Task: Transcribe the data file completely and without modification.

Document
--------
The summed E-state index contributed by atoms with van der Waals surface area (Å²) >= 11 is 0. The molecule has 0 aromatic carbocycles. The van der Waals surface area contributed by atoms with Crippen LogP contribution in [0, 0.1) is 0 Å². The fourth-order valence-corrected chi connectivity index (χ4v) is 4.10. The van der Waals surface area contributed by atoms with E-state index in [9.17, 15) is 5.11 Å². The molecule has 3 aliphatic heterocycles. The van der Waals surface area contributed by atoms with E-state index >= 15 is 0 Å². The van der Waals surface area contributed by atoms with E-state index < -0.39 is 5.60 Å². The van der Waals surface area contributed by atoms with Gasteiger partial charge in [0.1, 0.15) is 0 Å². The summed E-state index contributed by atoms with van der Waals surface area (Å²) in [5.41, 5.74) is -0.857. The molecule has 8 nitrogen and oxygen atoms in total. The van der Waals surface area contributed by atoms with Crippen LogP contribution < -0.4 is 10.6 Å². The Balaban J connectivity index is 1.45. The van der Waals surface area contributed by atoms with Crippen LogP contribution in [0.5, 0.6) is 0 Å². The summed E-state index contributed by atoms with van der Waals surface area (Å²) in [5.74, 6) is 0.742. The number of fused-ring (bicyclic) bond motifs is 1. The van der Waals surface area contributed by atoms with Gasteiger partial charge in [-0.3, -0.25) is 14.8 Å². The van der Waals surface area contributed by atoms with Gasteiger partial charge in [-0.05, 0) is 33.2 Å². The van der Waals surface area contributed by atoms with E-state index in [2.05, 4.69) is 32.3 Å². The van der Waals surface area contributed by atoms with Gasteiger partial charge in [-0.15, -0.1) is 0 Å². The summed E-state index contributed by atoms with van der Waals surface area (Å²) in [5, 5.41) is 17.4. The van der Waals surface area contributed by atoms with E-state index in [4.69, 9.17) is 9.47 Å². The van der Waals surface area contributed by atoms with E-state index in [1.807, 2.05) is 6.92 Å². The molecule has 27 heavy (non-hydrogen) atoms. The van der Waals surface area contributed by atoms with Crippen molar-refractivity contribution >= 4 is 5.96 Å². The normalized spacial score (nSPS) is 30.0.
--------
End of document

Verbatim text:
The summed E-state index contributed by atoms with van der Waals surface area (Å²) >= 11 is 0. The molecule has 0 aromatic carbocycles. The van der Waals surface area contributed by atoms with Crippen LogP contribution in [0, 0.1) is 0 Å². The fourth-order valence-corrected chi connectivity index (χ4v) is 4.10. The van der Waals surface area contributed by atoms with E-state index in [9.17, 15) is 5.11 Å². The molecule has 3 aliphatic heterocycles. The van der Waals surface area contributed by atoms with E-state index >= 15 is 0 Å². The van der Waals surface area contributed by atoms with E-state index < -0.39 is 5.60 Å². The van der Waals surface area contributed by atoms with Gasteiger partial charge in [0.1, 0.15) is 0 Å². The summed E-state index contributed by atoms with van der Waals surface area (Å²) in [5.41, 5.74) is -0.857. The molecule has 8 nitrogen and oxygen atoms in total. The van der Waals surface area contributed by atoms with Crippen LogP contribution < -0.4 is 10.6 Å². The Balaban J connectivity index is 1.45. The van der Waals surface area contributed by atoms with Crippen LogP contribution in [0.5, 0.6) is 0 Å². The summed E-state index contributed by atoms with van der Waals surface area (Å²) in [5.74, 6) is 0.742. The number of fused-ring (bicyclic) bond motifs is 1. The van der Waals surface area contributed by atoms with Gasteiger partial charge in [-0.3, -0.25) is 14.8 Å². The van der Waals surface area contributed by atoms with Gasteiger partial charge in [-0.05, 0) is 33.2 Å². The van der Waals surface area contributed by atoms with E-state index in [2.05, 4.69) is 32.3 Å². The van der Waals surface area contributed by atoms with Gasteiger partial charge in [-0.15, -0.1) is 0 Å². The summed E-state index contributed by atoms with van der Waals surface area (Å²) in [5, 5.41) is 17.4. The van der Waals surface area contributed by atoms with E-state index in [4.69, 9.17) is 9.47 Å². The van der Waals surface area contributed by atoms with E-state index in [1.807, 2.05) is 6.92 Å². The molecule has 27 heavy (non-hydrogen) atoms. The van der Waals surface area contributed by atoms with Crippen molar-refractivity contribution >= 4 is 5.96 Å². The normalized spacial score (nSPS) is 30.0.